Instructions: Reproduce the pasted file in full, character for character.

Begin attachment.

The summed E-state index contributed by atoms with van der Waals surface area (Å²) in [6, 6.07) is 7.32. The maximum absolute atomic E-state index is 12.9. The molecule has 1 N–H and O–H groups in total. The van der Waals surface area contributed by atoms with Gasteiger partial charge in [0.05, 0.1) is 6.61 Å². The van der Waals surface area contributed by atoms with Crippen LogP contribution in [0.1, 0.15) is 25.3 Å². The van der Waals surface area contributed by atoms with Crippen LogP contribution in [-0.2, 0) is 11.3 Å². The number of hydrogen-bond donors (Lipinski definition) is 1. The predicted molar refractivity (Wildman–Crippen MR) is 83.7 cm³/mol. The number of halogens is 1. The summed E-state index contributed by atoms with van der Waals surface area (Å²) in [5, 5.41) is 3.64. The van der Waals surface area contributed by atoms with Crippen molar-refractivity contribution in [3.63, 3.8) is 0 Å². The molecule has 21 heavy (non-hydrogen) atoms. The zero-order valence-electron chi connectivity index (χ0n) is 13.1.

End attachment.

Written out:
The summed E-state index contributed by atoms with van der Waals surface area (Å²) in [6, 6.07) is 7.32. The maximum absolute atomic E-state index is 12.9. The molecule has 1 N–H and O–H groups in total. The van der Waals surface area contributed by atoms with Gasteiger partial charge in [0.05, 0.1) is 6.61 Å². The van der Waals surface area contributed by atoms with Crippen LogP contribution in [0.1, 0.15) is 25.3 Å². The van der Waals surface area contributed by atoms with Crippen LogP contribution in [-0.2, 0) is 11.3 Å². The number of hydrogen-bond donors (Lipinski definition) is 1. The predicted molar refractivity (Wildman–Crippen MR) is 83.7 cm³/mol. The number of halogens is 1. The summed E-state index contributed by atoms with van der Waals surface area (Å²) in [5, 5.41) is 3.64. The van der Waals surface area contributed by atoms with Crippen molar-refractivity contribution in [3.63, 3.8) is 0 Å². The molecule has 21 heavy (non-hydrogen) atoms. The zero-order valence-electron chi connectivity index (χ0n) is 13.1.